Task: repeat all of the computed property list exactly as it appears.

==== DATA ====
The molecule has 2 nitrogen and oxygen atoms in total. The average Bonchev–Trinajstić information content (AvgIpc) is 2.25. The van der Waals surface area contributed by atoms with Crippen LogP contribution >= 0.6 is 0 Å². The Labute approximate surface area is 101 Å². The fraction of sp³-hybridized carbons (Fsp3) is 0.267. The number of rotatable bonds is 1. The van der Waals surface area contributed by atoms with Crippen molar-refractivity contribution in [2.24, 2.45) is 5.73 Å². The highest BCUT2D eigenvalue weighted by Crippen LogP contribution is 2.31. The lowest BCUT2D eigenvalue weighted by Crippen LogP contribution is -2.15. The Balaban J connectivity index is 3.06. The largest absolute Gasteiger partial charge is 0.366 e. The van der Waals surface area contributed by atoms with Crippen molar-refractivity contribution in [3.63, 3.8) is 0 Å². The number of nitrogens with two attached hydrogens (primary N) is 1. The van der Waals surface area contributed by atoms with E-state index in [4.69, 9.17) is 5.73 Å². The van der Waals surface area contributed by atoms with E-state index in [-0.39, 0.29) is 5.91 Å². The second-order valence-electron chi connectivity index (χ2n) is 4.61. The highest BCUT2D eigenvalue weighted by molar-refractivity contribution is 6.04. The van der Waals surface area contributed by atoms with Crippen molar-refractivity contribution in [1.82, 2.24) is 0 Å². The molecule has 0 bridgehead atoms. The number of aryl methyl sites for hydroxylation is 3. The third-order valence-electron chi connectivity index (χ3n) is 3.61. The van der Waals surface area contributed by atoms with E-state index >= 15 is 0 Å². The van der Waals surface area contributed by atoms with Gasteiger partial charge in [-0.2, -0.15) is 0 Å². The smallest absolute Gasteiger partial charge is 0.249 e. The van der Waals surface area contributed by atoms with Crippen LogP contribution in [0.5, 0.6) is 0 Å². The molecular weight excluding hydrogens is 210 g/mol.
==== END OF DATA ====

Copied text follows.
The molecule has 2 nitrogen and oxygen atoms in total. The average Bonchev–Trinajstić information content (AvgIpc) is 2.25. The van der Waals surface area contributed by atoms with Crippen LogP contribution >= 0.6 is 0 Å². The Labute approximate surface area is 101 Å². The fraction of sp³-hybridized carbons (Fsp3) is 0.267. The number of rotatable bonds is 1. The van der Waals surface area contributed by atoms with Crippen molar-refractivity contribution in [2.24, 2.45) is 5.73 Å². The highest BCUT2D eigenvalue weighted by Crippen LogP contribution is 2.31. The lowest BCUT2D eigenvalue weighted by Crippen LogP contribution is -2.15. The Balaban J connectivity index is 3.06. The largest absolute Gasteiger partial charge is 0.366 e. The van der Waals surface area contributed by atoms with Crippen molar-refractivity contribution in [3.63, 3.8) is 0 Å². The number of nitrogens with two attached hydrogens (primary N) is 1. The van der Waals surface area contributed by atoms with E-state index in [4.69, 9.17) is 5.73 Å². The van der Waals surface area contributed by atoms with E-state index in [-0.39, 0.29) is 5.91 Å². The second-order valence-electron chi connectivity index (χ2n) is 4.61. The highest BCUT2D eigenvalue weighted by molar-refractivity contribution is 6.04. The van der Waals surface area contributed by atoms with Crippen molar-refractivity contribution in [1.82, 2.24) is 0 Å². The molecule has 0 bridgehead atoms. The number of aryl methyl sites for hydroxylation is 3. The third-order valence-electron chi connectivity index (χ3n) is 3.61. The van der Waals surface area contributed by atoms with E-state index >= 15 is 0 Å². The van der Waals surface area contributed by atoms with Gasteiger partial charge in [-0.2, -0.15) is 0 Å². The smallest absolute Gasteiger partial charge is 0.249 e. The van der Waals surface area contributed by atoms with Crippen LogP contribution in [0.5, 0.6) is 0 Å². The molecular weight excluding hydrogens is 210 g/mol.